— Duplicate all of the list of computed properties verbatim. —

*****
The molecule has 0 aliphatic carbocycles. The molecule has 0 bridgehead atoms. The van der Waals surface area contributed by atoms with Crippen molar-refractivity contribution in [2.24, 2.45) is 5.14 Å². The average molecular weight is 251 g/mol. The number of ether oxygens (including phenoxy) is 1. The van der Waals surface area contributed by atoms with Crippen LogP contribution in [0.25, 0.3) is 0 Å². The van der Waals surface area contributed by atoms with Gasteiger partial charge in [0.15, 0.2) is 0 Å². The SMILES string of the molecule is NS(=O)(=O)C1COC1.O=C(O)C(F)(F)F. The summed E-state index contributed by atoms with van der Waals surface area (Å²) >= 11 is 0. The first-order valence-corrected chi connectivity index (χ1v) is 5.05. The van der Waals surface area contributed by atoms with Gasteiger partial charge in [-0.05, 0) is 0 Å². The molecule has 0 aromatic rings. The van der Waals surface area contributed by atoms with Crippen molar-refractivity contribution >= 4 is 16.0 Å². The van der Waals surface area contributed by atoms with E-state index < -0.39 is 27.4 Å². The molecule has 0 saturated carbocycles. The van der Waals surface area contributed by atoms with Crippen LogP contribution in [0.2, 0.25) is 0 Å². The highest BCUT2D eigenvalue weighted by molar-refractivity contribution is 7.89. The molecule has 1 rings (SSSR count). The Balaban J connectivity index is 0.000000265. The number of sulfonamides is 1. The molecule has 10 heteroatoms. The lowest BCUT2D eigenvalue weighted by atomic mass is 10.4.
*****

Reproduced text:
The molecule has 0 aliphatic carbocycles. The molecule has 0 bridgehead atoms. The van der Waals surface area contributed by atoms with Crippen molar-refractivity contribution in [2.24, 2.45) is 5.14 Å². The average molecular weight is 251 g/mol. The number of ether oxygens (including phenoxy) is 1. The van der Waals surface area contributed by atoms with Crippen LogP contribution in [0.25, 0.3) is 0 Å². The van der Waals surface area contributed by atoms with Gasteiger partial charge in [0.15, 0.2) is 0 Å². The SMILES string of the molecule is NS(=O)(=O)C1COC1.O=C(O)C(F)(F)F. The summed E-state index contributed by atoms with van der Waals surface area (Å²) >= 11 is 0. The first-order valence-corrected chi connectivity index (χ1v) is 5.05. The van der Waals surface area contributed by atoms with Gasteiger partial charge in [-0.05, 0) is 0 Å². The molecule has 0 aromatic rings. The van der Waals surface area contributed by atoms with Crippen molar-refractivity contribution >= 4 is 16.0 Å². The van der Waals surface area contributed by atoms with E-state index < -0.39 is 27.4 Å². The molecule has 0 saturated carbocycles. The van der Waals surface area contributed by atoms with Crippen LogP contribution in [0.2, 0.25) is 0 Å². The highest BCUT2D eigenvalue weighted by molar-refractivity contribution is 7.89. The molecule has 1 rings (SSSR count). The Balaban J connectivity index is 0.000000265. The number of sulfonamides is 1. The molecule has 10 heteroatoms. The lowest BCUT2D eigenvalue weighted by atomic mass is 10.4.